"Ask any critic of the paranormal to account for the
evidence of the cross-correspondences, and you can be assured
of bewilderment or, at best, ignorant dismissal."
Montague Keen (afterlife investigator for the British Soicety
for Psychical Research).
W.H. Myers was a Cambridge Classics scholar and writer late
last century. He was also one of the pioneers who founded
the Society for Psychical Research and was involved in investigation
of the afterlife. When he was alive he was particularly
interested to find a way of proving that information transmitted
through mediums could not have come from their own unconscious.
The method he thought up was cross-correspondences
— a series of messages to different mediums in different
part of the world that on their own would mean nothing but
which when put together would make sense. He and his fellow
leaders of the Society for Psychical Research felt that
if such a thing could be done it would be a high level of
proof of continued existence.
After he died in 1901 more than a dozen
different mediums in different countries began receiving
a series of incomplete scripts through automatic
writing signed by Frederick Myers.
Later there were scripts signed by his fellow leaders of
the Society for Psychical Research, Professor Henry Sidgwick
and Edmund Gurney, as they too died.
The scripts were all about unusual classical
subjects and did not make sense on their own. But when the
mediums were told to contact a central address and the scripts
were assembled, they fitted together like the pieces of
In all, more than three thousand scripts were transmitted
over thirty years. Some of them were more than forty typed
pages long. Together they fill 24 volumes and 12,000 pages.
The investigation went on so long that some of the investigators,
such as Professor Verrall, died during the course of it
and began communicating themselves.
The mediums used by Myers and the others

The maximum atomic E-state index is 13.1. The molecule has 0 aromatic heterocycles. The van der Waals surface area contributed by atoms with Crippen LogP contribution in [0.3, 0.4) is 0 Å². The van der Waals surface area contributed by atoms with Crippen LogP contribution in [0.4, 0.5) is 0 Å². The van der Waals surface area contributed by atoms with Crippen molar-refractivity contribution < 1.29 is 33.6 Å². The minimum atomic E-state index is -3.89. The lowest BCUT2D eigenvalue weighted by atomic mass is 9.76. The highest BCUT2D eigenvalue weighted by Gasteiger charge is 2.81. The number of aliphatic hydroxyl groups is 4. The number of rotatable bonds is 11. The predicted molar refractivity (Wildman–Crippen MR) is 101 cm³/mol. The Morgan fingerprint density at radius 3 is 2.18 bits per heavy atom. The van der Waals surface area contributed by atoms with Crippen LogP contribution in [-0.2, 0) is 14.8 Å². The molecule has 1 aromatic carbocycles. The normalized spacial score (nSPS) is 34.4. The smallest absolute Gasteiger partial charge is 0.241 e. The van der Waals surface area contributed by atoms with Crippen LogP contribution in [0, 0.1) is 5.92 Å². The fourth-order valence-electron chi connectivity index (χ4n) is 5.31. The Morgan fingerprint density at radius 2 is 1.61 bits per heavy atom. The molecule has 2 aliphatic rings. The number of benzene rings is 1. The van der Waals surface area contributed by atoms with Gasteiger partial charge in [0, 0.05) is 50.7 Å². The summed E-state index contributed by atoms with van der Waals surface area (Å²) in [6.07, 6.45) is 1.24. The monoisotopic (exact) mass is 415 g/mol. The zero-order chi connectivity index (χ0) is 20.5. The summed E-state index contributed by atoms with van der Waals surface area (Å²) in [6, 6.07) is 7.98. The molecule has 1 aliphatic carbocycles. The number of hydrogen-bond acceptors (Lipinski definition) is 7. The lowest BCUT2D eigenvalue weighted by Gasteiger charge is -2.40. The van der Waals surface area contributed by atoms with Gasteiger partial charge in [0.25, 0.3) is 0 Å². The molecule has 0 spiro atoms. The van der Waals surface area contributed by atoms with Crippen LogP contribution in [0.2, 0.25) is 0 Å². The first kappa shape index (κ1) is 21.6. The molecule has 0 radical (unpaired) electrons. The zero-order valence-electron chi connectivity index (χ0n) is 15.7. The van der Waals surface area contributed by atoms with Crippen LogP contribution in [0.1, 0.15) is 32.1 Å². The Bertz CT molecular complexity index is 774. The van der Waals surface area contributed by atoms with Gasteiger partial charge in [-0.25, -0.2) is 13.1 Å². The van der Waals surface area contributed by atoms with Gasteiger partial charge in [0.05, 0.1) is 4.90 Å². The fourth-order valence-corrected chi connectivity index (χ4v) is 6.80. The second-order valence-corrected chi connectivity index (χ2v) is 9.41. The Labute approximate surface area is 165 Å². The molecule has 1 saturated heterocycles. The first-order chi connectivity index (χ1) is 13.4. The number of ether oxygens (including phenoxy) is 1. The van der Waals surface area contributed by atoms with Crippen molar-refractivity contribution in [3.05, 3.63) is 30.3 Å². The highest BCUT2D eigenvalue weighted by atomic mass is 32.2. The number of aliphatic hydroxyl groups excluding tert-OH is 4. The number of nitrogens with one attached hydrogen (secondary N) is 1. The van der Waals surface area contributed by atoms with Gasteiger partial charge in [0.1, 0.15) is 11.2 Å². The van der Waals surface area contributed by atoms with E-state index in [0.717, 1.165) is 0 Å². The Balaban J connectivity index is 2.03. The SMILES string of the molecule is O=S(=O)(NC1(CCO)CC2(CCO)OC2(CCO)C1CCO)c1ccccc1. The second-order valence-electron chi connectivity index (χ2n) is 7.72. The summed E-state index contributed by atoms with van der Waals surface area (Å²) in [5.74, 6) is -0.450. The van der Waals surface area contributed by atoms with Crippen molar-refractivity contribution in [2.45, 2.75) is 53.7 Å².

from the afterlife were not professors of the Classics.
They were not highly educated and all messages transmitted
were outside their learnt knowledge and experience. On one
occasion one of the mediums, Mrs. Coombe-Tennant, was conducting
a discussion using 'automatic writing' between the spirit
entity of Professor Sidgwick and his living colleague G.
W. Balfour on the 'mind-body relationship', 'epiphenomenalism'
and 'interactionism'. She complained bitterly that she had
no idea what they were talking about and lost her temper
that she was asked to transmit such difficult things.
Myers did say it was extremely difficult
to transmit his messages from the spirit world across to
the mediums. He described as being like:
" …standing behind a sheet
of frosted glass which blurs sight and deadens sound dictating
feebly to a reluctant and somewhat obtuse secretary "(Wilson
The information transmitted in the Myers
experiments was so accurate that it stunned the members
of the Society for Psychical Research. At one stage those
who were investigating the Myers Cross-Correspondences hired
private detectives to put Mrs. Piper, one of the mediums
involved, under surveillance. Her mail was opened, private
detectives followed her, questions were asked about her
friends and about those she spoke to. All the investigations
proved her innocent of fraud or conspiracy or trickery.
The evidence is absolute. All the original
documents are on file and there are at least eight complete
sets of copies in existence for any investigator to study.
For those who have initiative to investigate, sufficient
information is available. And whilst for the investigator
of the Myers Cross-Correspondences the information available
is challenging, the rewards are evidentiary proof of the
One person who took the time to study the
Cross Correspondences in depth was the former atheist Colin
Brookes-Smith. After researching them he stated in the Journal
of the Society for Psychical Research that survival should
now be regarded as a sufficiently well-established fact
to be beyond denial by any reasonable person. Further he
argued that this conclusion should not be kept in the obscurity
of research records but should be presented to the public
"a momentous scientific conclusion
of prime importance to mankind. "